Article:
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Norman Barrows

Moire' patterns

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I'm getting issues with moire' patterns from tiled seamless ground textures when large amounts of the ground mesh are visible.

 

My workaround to date has been to use sets of 4 ground texture tiles, and assign each 10 foot ground quad one of four texture tiles at random.  to create the tiles, i create a seamless texture for the first, and the rest are copies of the first with different images in the centers, so the edges still match.  This works ok, but i was wondering if there was another way, such as sampling a single texture at two different scales and offsets and blending the results. 

 

say i have a seamless texture per quad, then blend a second copy of that texture over say 4 quads. that's should cut Moire' in half.     with 3 blends that don't repeat for 100 feet or so,  i might be ok.

 

i'm thinking calculate a second set of UV's based on position, something like:

 

u2 = ((int)(pos.x/10.0f) % 4)*0.25f

v2 = ((int)(pos.z/10.0f) % 4)*0.25f

 

this assumes VS_3_0 supports stuff likes ints and mod - i have yet to find out.

 

what about texture splatting to break things up a bit?

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Have you enabled mip mapping for the textures?

 

If that's not enough, maybe you can use a better filter for generating the mip maps?

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VS3 does not support integer operations natively. Some ops can be emulated using floating point math (and the HLSL compiler will strive to do this automatically when it can), but bitwise operations won't generally work.

 

In order to reduce apparent visual repeating of the textures, you should use sufficiently large prime numbers as scale factors of the different layers. This is based on the fact that any given prime is divisible by only 1 and itself; thus, 2 primes as scale factors will never reach the same texture coordinate at any integer interval, except at the origin. If you choose to use this strategy, pick a prime like 29 (not too small, not too large), take the next primes so that the next one is approximately 1.3 to 1.7 times the last one (the precise numbers are not important), and follow this for each additional scale factor you need.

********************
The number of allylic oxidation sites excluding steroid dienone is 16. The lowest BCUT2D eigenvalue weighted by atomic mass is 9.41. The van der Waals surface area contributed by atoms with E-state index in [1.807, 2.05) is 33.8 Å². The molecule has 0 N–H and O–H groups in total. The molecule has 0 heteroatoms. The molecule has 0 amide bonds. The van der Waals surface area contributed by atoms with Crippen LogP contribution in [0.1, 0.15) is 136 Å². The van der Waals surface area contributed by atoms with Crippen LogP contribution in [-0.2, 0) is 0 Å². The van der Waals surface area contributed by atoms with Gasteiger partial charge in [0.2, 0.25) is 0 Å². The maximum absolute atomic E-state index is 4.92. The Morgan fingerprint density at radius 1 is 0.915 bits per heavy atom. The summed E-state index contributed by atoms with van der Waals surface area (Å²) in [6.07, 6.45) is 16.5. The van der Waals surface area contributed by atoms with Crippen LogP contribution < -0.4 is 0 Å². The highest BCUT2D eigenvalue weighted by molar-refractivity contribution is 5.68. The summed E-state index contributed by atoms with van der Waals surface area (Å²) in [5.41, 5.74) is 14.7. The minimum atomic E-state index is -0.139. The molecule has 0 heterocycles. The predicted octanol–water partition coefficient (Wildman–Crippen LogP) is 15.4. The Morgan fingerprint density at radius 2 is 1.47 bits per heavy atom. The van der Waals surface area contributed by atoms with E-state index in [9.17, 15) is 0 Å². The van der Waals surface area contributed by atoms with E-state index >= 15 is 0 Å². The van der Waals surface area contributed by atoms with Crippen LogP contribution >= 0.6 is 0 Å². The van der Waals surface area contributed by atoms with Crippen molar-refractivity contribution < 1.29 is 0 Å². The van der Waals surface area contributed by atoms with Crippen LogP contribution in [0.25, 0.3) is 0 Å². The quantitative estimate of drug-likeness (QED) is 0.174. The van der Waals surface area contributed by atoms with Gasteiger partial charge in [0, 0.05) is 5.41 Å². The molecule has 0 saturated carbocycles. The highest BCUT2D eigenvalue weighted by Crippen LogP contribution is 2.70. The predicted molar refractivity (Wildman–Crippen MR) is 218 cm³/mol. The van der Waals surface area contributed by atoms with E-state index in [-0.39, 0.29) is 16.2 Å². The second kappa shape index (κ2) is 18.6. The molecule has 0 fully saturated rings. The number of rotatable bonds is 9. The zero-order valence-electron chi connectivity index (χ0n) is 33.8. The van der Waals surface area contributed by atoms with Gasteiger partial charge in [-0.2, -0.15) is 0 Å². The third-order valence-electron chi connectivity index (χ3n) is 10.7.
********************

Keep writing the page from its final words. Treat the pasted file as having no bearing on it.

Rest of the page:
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Splatting is what you are looking for mate. Build up a nice mask weight each texture visibility properly so you get a consistent blend between them. I used three very different textures (obviously each of them separatedly had a  lot of patterns when tiled lonely). As an addition you can also add a random occlusion factor via a noise texture(blurred in my case worked so nice).

 

i'm thinking calculate a second set of UV's based on position, something like: u2 = ((int)(pos.x/10.0f) % 4)*0.25f v2 = ((int)(pos.z/10.0f) % 4)*0.25f

 

That didnt work to me due to the high identity lose of the textures. Although it contributes reducing the patterns, its true, It produces chaotic results if you are trying to get well defined faithful results.

 

Hope it helps to you!

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Have you enabled mip mapping for the textures?   If that's not enough, maybe you can use a better filter for generating the mip maps?

 

You know me, all the knobs are already cranked up to 11.  Full mip chain and tri-linear filtering with MAX_ANISOTROPY for non-sprite textures.

 

I'm not getting Moire' in individual textures, its the fact that the same seamless texture is repeated every 10 feet.  if you look out over a hilly area with few plants, you can see for hundreds of feet. and repeating ground tile textures.

 

this render i found online shows what i'm talking about.  note how the green ground texture pattern repeats with every tile. while its seamless, there are repeating patterns.

 

tile.png


 

 

but bitwise operations won't generally work.

 

all I really need is modulo for something that periodically repeats based on location.  odds are i can figure out something using floats.

 

 

 

 

you should use sufficiently large prime numbers as scale factors of the different layers.

 

I suspected primes would be a good candidate.

 

 

 

That didnt work to me due to the high identity lose of the textures.

 

 
 
Blending at different scales messes up your images - i get it.  Yeah, splatting would be the way to go then.  That's why i chose high rez textures over detail texturing. the detail doesn't match the images.